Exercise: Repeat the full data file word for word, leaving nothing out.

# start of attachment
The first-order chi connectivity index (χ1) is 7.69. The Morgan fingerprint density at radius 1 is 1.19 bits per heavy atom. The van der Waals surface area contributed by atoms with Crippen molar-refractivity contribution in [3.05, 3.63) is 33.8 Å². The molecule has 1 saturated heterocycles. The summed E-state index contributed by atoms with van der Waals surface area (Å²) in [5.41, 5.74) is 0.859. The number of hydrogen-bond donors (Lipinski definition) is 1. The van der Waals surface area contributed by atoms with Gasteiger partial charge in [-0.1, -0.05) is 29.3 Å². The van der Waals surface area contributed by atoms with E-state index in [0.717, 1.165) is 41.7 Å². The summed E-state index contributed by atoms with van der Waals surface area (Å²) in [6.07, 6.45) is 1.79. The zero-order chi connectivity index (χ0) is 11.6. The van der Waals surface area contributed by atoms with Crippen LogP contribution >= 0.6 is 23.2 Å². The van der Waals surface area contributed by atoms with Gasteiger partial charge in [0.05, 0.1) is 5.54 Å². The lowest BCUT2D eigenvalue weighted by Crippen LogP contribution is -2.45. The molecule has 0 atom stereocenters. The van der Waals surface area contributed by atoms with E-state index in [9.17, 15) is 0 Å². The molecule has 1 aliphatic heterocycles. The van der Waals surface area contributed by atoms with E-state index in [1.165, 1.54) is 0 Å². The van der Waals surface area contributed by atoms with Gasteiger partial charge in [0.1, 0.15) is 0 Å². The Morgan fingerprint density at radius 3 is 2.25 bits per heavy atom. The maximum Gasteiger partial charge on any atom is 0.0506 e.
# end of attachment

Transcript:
The first-order chi connectivity index (χ1) is 7.69. The Morgan fingerprint density at radius 1 is 1.19 bits per heavy atom. The van der Waals surface area contributed by atoms with Crippen molar-refractivity contribution in [3.05, 3.63) is 33.8 Å². The molecule has 1 saturated heterocycles. The summed E-state index contributed by atoms with van der Waals surface area (Å²) in [5.41, 5.74) is 0.859. The number of hydrogen-bond donors (Lipinski definition) is 1. The van der Waals surface area contributed by atoms with Gasteiger partial charge in [-0.1, -0.05) is 29.3 Å². The van der Waals surface area contributed by atoms with E-state index in [0.717, 1.165) is 41.7 Å². The summed E-state index contributed by atoms with van der Waals surface area (Å²) in [6.07, 6.45) is 1.79. The zero-order chi connectivity index (χ0) is 11.6. The van der Waals surface area contributed by atoms with Crippen LogP contribution >= 0.6 is 23.2 Å². The van der Waals surface area contributed by atoms with Gasteiger partial charge in [0.05, 0.1) is 5.54 Å². The lowest BCUT2D eigenvalue weighted by Crippen LogP contribution is -2.45. The molecule has 0 atom stereocenters. The van der Waals surface area contributed by atoms with E-state index in [9.17, 15) is 0 Å². The molecule has 1 aliphatic heterocycles. The van der Waals surface area contributed by atoms with E-state index in [1.165, 1.54) is 0 Å². The van der Waals surface area contributed by atoms with Gasteiger partial charge in [0.1, 0.15) is 0 Å². The Morgan fingerprint density at radius 3 is 2.25 bits per heavy atom. The maximum Gasteiger partial charge on any atom is 0.0506 e.